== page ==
26 March 2018

Lance Lynn's Contract is Alex Cobb's Contract

This past week, the Orioles signed Alex Cobb and defended a late attempt by the Padres to spirit the right hander away.  The deal, four years and 57 MM, looked to be a rather remarkable victory by the pitcher who some thought may go unsigned into the season.  As information came out on the contract, it began to look less generous.

Cobb's deal broke down as such:
Immediate Deferred Total
2018 7.5 6.5 14
2019 9.5 4.5 14
2020 9.5 4.5 14
2021 10.25/5.25 4.75/9.75 15
adjusted 47
The deal, valued as 4/47, was similar to the deal earlier this offseason that was reportedly offered by the Cubs (4/48).  The deal was also suggested to be similar to what the Orioles were offering Lance Lynn.  Lynn rejected whatever the Orioles offered and grabbed a one year deal with the Twins for 12 MM and potentially another 2 MM in incentives.  The idea was that next year the Twins would not be allowed to put a Qualifying Offer on Lynn and his value would be less restricted.  Additionally, another successful year away from Tommy John rehabilitation would also improve his market.

I paired BORAS contract modeling with a WAR probability generator using PECOTA data, but scaled it all to fWAR/bWAR.  What we see is that the projection modeling thinks that if Lynn had the ability to choose Cobb's contract, then he maybe should have taken it.

2018 WAR Yr Total MM w/2018 $ Perc.
0 2 9.4 21.4 15th
0.5 2 12.3 24.3
1 2 15.2 27.2 30th
1.5 3 27.2 39.2
2 3 31.5 45.5 50th
2.5 3 35.8 49.8
3 3 40.2 54.2 70th
3.5 4 59 73
4 4 65.1 79.1 85th
4.5 4 71 85
5 5 96 110 95th

Last year, Lynn was viewed by bWAR as a 3.2 win player while fWAR saw him as roughly half of that (1.4 win).  Why the difference?  Well, fWAR saw how his strikeouts dropped, walks increased, and that he was hit hard. On the other hand, bWAR saw the outcomes of those events and credited him for not much damage coming from that.  Moving forward, the models seem to peg Lynn in the 1.5 to 2.5 win range.  These models ignore Lynn's dependence on his two seamer to such a great extent that some thing it may be indicative of a potential future arm injury.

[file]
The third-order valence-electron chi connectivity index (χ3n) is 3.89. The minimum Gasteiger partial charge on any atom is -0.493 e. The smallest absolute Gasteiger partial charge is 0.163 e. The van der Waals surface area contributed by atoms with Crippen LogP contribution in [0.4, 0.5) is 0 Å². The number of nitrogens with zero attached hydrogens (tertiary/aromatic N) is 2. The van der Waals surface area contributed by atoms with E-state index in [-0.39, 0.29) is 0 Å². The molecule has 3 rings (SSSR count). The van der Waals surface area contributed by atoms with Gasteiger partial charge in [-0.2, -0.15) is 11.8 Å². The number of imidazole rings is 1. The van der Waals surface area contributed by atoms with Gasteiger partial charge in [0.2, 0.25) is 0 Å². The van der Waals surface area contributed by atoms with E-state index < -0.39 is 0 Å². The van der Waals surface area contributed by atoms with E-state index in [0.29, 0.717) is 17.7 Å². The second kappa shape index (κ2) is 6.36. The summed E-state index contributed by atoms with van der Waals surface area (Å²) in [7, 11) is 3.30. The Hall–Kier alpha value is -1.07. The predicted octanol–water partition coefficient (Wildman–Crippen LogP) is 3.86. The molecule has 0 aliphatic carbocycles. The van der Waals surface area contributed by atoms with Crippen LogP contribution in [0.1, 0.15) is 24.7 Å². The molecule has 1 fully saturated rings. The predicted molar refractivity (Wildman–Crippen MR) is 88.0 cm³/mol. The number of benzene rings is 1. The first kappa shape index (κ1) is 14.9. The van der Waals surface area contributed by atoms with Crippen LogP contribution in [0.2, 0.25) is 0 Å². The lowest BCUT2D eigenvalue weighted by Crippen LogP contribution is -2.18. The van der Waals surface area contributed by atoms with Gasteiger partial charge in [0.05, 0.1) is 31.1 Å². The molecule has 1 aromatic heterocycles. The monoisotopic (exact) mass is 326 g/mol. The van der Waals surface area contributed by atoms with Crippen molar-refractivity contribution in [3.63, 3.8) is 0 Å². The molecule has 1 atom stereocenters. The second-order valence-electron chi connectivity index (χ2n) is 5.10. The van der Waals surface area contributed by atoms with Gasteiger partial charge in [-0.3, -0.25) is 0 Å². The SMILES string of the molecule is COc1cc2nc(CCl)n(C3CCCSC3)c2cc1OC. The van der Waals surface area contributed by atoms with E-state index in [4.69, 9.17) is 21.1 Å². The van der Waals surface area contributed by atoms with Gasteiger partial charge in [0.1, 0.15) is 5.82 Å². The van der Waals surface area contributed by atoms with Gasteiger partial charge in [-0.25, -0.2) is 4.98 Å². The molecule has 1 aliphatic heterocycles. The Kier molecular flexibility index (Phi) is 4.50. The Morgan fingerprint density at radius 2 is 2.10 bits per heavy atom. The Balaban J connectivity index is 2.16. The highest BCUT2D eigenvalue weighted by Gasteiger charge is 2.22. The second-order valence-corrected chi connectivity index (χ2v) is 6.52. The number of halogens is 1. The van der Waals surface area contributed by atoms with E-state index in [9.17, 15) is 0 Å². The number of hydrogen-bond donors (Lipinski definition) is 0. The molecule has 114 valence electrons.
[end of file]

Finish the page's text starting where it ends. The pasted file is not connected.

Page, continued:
Anyway, the 50th percentile comes in at 2.0 WAR for 2018.  BORAS thinks that performance with past performance would net Lynn a 3/31.5 deal.  That would be a total from the two deals of 4/45.5, which is effectively what Alex Cobb got.  If we use the probability approach of outcomes, then we get a total money weighted average of 49.8 MM, which is 6% greater than what Cobb's deal was.

I would suggest that they all are kind of the same.  Cobb agreed to a deal that ensured money in his pocket while Lynn got himself a deal that slightly more often than not he would find himself in a better monetary position than Cobb.


Anonymous said...

Cobb is the better pitcher. The O's did OK.

Jon Shepherd said...

It is pretty mixed between the scouts I talk to with a slight edge to Lynn. I like Cobb more long term because I think Lynn is actually more of an injury risk. I think if Cobb can throw his change and manage to hit 30 games a year (which he has never done) then he will be a better value, but that is really the big if. Any other way to look at it and Lynn has the edge.

Pip said...

Jon, what is the biggest potential danger with Cobb? Do we have to worry about walks, or fly ball rate, or… Well that's really all I can think of.
Some people have said that going from National League to American league is going to be bad for Lynn, I don't know whether that's valid or not, nor to what degree.